This may sound simple but if you find real, predictable ways of making your work go faster, you'll get more done in less time and have more time left to yourself. Again, this is a bit trickier for people in jobs as working faster could mean just getting more work to do. It's different from company to company.

What works for me is to copy my work down to my local computer and work from there. I find that I code faster and, because of that, I actually enjoy my work instead of dreading it. It allows me to do my best and I believe it's human nature to want to do your best. So, take control over what you can to ensure you can do your best work as quickly and efficiently as you can.

Another way I make my work go faster is by swallowing my pride and NOT re-inventing the wheel. As a programmer, I'm often tempted to rewrite code in order to make it "better". The trouble with that is that I end up working slower and taking longer to solve a problem that's been solved before. And I don't get paid extra for that time, either. So I've stopped doing that. I now copy code I've got working elsewhere and I get on with solving problems instead of trying to make everything "perfect".

Of course, I'm still a programmer so, while I'm working, a throw in a dash of genius in now and then, for my own satisfaction and without allowing it to negatively affect my deadlines.

Brain Boosters
When you're really struggling to keep focused, you can use brain boosters. One brain booster I use is an MP3 I bought here that helps me focus creatively. I got a whole bunch of other boosters with the pack but the "creative focus" MP3 is the one I find myself coming back to time and again. It's just a 20-minute sound clip that you can listen to while you work. I play music at the same time and it still works incredibly well.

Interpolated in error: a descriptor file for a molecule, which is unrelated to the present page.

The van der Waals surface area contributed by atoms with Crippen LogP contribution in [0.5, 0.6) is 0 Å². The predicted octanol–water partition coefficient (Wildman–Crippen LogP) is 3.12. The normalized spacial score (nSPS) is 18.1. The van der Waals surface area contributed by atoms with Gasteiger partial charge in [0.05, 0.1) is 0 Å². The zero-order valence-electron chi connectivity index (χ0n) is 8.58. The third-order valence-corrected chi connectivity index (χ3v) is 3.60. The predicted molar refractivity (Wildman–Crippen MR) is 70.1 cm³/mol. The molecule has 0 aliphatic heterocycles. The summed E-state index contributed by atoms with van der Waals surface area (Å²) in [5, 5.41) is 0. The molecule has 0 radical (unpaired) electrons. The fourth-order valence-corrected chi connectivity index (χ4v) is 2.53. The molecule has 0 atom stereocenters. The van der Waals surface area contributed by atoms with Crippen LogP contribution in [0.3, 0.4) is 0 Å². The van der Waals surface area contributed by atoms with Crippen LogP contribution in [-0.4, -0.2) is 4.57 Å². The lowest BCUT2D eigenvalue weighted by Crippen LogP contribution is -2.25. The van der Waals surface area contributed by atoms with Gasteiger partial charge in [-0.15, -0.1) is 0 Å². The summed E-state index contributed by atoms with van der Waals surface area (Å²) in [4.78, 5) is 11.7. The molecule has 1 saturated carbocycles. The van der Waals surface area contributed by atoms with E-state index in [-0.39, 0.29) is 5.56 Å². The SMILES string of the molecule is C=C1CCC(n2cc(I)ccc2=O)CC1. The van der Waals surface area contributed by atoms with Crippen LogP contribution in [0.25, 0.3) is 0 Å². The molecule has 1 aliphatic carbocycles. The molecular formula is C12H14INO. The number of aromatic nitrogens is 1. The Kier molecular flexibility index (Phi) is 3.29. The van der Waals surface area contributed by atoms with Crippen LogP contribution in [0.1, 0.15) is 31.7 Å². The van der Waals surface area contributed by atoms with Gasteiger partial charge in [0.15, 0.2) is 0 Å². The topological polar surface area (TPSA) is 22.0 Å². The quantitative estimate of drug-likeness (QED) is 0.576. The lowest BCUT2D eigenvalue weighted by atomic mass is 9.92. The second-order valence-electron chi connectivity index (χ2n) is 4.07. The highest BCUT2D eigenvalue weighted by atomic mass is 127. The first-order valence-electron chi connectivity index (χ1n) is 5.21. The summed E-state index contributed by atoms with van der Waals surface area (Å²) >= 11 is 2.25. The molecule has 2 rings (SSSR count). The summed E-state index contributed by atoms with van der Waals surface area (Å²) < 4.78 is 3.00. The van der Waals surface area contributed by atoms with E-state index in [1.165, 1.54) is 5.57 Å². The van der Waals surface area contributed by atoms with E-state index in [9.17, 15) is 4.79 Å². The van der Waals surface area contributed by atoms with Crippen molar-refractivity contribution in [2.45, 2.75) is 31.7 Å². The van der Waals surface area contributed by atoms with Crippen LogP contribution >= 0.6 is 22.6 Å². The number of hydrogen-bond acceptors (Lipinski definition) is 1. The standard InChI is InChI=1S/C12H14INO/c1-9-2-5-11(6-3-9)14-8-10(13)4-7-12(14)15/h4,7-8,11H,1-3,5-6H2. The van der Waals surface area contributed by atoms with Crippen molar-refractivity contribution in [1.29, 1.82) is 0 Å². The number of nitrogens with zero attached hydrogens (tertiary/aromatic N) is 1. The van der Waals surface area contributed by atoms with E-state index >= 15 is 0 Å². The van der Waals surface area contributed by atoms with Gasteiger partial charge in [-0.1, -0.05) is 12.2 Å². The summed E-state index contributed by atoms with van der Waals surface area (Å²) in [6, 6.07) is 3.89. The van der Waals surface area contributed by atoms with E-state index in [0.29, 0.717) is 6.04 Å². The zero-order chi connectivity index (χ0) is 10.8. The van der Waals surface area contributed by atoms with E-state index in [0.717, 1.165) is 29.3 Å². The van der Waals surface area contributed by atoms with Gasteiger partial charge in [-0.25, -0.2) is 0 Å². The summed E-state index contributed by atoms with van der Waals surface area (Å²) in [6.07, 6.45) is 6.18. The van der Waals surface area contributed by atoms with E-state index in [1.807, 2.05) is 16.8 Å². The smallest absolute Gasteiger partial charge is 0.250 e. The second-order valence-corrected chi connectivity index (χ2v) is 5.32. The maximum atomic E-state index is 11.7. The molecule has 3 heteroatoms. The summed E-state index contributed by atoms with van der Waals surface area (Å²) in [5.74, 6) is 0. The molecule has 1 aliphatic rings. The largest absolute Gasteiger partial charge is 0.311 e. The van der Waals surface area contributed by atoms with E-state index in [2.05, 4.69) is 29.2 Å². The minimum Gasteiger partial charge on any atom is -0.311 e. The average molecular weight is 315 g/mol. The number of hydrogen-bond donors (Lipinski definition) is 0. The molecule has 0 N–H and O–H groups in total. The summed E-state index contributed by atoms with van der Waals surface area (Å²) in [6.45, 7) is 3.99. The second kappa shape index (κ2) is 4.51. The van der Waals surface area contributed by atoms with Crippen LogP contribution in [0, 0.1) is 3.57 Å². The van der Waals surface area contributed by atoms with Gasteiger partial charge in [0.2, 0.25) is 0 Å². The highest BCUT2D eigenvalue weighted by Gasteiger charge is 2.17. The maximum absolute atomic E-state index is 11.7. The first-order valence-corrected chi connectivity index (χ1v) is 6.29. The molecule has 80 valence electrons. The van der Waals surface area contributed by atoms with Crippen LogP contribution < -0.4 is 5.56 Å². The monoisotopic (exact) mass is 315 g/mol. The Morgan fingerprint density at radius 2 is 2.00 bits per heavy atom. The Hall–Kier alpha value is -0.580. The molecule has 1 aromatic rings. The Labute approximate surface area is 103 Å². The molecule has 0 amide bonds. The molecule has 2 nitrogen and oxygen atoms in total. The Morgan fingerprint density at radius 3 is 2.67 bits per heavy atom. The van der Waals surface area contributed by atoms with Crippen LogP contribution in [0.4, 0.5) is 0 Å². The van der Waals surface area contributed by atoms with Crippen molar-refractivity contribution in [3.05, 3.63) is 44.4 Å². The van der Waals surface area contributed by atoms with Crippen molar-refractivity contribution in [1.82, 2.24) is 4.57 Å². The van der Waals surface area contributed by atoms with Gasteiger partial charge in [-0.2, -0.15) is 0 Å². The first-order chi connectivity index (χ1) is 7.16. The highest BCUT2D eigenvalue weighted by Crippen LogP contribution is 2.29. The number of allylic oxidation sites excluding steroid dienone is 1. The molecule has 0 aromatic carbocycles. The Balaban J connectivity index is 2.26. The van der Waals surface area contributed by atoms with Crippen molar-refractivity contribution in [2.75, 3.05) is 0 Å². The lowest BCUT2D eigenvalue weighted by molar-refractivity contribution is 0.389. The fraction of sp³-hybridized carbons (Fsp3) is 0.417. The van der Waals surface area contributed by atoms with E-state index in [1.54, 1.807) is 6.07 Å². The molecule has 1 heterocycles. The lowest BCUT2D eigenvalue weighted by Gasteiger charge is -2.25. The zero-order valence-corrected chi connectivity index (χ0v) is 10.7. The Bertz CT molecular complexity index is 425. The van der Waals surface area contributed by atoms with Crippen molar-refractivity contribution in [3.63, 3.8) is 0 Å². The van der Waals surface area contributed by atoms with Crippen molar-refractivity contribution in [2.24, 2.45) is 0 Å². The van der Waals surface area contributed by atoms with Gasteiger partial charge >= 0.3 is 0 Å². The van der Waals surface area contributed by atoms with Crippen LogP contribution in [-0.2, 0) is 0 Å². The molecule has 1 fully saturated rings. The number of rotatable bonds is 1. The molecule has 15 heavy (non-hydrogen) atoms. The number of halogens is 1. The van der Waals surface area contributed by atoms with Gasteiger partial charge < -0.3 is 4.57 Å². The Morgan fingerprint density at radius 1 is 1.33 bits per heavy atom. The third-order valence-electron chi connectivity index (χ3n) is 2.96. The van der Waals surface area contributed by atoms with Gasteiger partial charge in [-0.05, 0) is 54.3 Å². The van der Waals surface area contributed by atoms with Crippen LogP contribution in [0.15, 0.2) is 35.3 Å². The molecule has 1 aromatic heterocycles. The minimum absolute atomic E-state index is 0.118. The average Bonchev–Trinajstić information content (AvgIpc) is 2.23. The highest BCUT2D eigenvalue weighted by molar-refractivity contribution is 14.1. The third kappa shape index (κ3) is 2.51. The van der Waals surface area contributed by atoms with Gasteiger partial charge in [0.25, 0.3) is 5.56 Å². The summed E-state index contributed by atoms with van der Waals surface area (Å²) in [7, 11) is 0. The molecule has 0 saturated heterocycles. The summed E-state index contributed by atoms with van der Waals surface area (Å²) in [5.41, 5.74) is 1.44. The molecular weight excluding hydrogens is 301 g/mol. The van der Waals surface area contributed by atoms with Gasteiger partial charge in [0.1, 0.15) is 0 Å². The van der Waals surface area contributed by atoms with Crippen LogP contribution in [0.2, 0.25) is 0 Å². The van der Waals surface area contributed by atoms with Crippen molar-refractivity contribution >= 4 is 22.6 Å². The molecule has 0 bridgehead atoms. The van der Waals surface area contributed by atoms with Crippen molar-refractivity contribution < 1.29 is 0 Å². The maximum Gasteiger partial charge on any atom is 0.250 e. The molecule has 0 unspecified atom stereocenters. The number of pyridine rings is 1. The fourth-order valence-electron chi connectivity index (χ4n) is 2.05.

It works so well that I forgot what it feels like to hit a brain-block while coding. I'm serious! One day I forgot to put the booster on and I hit a brick wall and I couldn't figure out why I couldn't solve what should have been a simple problem. Then it dawned on me and I put on my brain booster track. 5 minutes later, I solved the problem and carried on working on other things. Magic!

You see, the trouble is that we surround ourselves with so much stress and so many inputs from the world around us that we struggle, these days, to focus. So while you might feel that a "brain booster" sounds weird and unnatural, I think it's the most natural thing. If it wasn't for all the other noise in our lives, we'd be able to focus any time we wanted. That's my story and I'm sticking to it ;)

I also find that the relaxation and deep-relaxation MP3s, available in the same pack of boosters, help a lot. I doze off and wake up, 20 minutes later, ready to take on the world. I would suggest these to anyone - they really work.

Keep a list
I have a list of "Things that Work for Me". Yes, that's what it's called :)

All it is, is a list of basic ideas that help me work when I'm not really feeling up to it. I go over the list and put some of the suggestions into action and, eventually, I start working. Here's the exact list I use, every day:
- Sleep properly (8 hours, even if I go to bed late).
- Look at the cash figures - both due out and due in. They can be inspiring.
- Write down what needs to get done before switching PC on.
- Ignore email/facebook/skype/phone/gtalk.
- Copy site down to local PC. (Or a ZA host)
- MUSIC, MUSIC, MUSIC. Boring music is better than no music!
- Creative focus brain booster (better than constant concentration one)
- Copy code that's working elsewhere.
So that's it. Take what works for you, drop what doesn't and come up with your own list and you'll find that, even on the worst days, you'll be able to get something done and maintain momentum which, I believe, is incredibly important. A little bit done every day makes a big difference.
"Make measurable progress in reasonable time." -Jim Rohn